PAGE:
Triple Aim

The Canadian healthcare system is undergoing a similar digital transformation as the US.

Even though the healthcare systems are different in how they are financed, the triple aim of the transformation is for the most part the same.

The triple aim:

1/ Enhance the patient experience

2/ Reduce the cost of care

3/ Increase population health

A couple of differences to note:

1/ Patient vs. Consumer experience: The US has been trying to engage patients in consumer type behavior to help lower the cost of care. The jury is out on whether it’s having the intended effect or not. However, the word consumer resonates even less in a Canadian healthcare context even though many also have private insurance and pay some healthcare costs out-of-pocket.

2/ Clinical experience and productivity: The 4th aim in Canada whether official or not, is about making things easier for clinicians in order to utilize their time effectively and to reduce the risk of errors. Given the number of reported issues with EHRs and physician burnout, most US physicians would likely sign on to that aim too.

Regardless of country, it’s hard to manage risk in large scale transformations without stifling innovation. There are differences in how the risk is being mitigated and managed. I will touch on that too.

2020 Reform

Americans have a huge opportunity to get healthcare right in 2020.

The current system is broken. Access is limited by the lack of coverage and/or the cost of healthcare.

Medicare for All would make healthcare more accessible to all American even though access has yet to be defined in terms of who and what.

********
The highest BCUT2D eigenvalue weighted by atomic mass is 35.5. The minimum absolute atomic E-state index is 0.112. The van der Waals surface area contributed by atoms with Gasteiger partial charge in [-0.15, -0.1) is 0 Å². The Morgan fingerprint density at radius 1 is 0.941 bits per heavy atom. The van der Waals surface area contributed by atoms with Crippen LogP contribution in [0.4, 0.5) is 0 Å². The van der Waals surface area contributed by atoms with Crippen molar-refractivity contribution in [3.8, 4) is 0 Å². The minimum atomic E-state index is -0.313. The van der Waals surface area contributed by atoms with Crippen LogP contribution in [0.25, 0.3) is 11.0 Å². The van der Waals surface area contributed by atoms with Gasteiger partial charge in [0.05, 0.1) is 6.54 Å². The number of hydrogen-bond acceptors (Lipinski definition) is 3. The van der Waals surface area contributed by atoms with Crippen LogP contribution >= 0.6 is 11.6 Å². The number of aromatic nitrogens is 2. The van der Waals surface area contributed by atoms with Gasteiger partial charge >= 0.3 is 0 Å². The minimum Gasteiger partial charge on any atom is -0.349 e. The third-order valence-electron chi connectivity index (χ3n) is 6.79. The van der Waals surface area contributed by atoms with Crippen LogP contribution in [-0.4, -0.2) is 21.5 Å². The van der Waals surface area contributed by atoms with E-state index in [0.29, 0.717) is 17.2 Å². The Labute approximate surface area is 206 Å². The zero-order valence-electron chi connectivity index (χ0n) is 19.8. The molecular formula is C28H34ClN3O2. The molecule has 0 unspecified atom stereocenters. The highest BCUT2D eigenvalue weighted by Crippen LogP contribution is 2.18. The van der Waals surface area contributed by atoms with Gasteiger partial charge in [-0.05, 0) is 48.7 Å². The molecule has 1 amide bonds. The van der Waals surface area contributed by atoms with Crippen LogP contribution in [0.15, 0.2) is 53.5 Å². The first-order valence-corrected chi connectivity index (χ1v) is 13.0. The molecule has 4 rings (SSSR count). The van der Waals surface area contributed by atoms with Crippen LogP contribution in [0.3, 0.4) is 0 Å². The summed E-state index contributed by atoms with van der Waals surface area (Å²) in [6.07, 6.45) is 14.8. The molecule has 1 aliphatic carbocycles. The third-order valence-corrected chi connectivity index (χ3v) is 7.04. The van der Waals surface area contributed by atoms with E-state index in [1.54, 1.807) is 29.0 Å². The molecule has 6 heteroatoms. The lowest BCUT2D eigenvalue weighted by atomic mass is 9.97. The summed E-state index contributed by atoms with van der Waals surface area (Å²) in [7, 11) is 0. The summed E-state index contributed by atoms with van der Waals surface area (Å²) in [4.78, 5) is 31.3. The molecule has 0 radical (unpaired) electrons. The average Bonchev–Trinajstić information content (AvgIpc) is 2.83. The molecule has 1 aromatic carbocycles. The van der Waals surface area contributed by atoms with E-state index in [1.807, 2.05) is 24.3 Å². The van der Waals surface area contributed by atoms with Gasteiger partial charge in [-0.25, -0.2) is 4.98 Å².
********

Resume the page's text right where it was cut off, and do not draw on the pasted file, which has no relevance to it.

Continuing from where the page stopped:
Getting who and what right is the first opportunity. If the benefits are too rich, the system will become unsustainable. Reportedly, Canada is spending 60% of all tax dollars on healthcare and have reached their maximum budget. They too are trying to address the rising cost with the triple aim.

The Republican concerns are real if other measures are not taken to curb the cost of healthcare.

Expanding access helps reduce the cost/person if people use the system to better manage their health and thereby reduce the need for expensive medical intervention.

For the theory to work:

1/ Self-Care: Americans need to take a more active role in managing their health and wellbeing.

2/ Primary Care: PCPs need to engage as health coaches rather than just as gatekeepers to specialists and pharmaceuticals.

3/ Coverage: Insurers need to cover self-care apps + devices.

The opportunity in 2020 is to present a new system that focuses on health and cares for the sick when needed.

Risk Pools

Risk pools are a powerful tool but they have been incorrectly within the healthcare system.

Risk Pools are a way for insurers to share the medical responsibility and financial risk with healthcare providers for managing a defined patient population. It rarely goes well.

Providers have a few big issues:

1. Insurers have premiums and investment vehicles to absorb risk pool loses. The risk pool is a limited amount of money with no means to increase the available funds. Providers end up rationing care.

2. Managing the risk pool is about predicting future medical events. The technology and methods providers use are getting better but still pretty limited.

3. The conversation between doctors and patients is changing. Patients are more informed of experimental therapies. Telling a patient NO when there is even a remote shot of something working would be tough for someone who is invested in the relationship.

Given that many insurers are becoming provider organization offering health coaching and preventative care, risk pools would be better used between the government and insurers as a way to incentivize them to keep people healthy.

The government is also better positioned to improve access by providing the Stop Loss insurance for patients with genetic issues.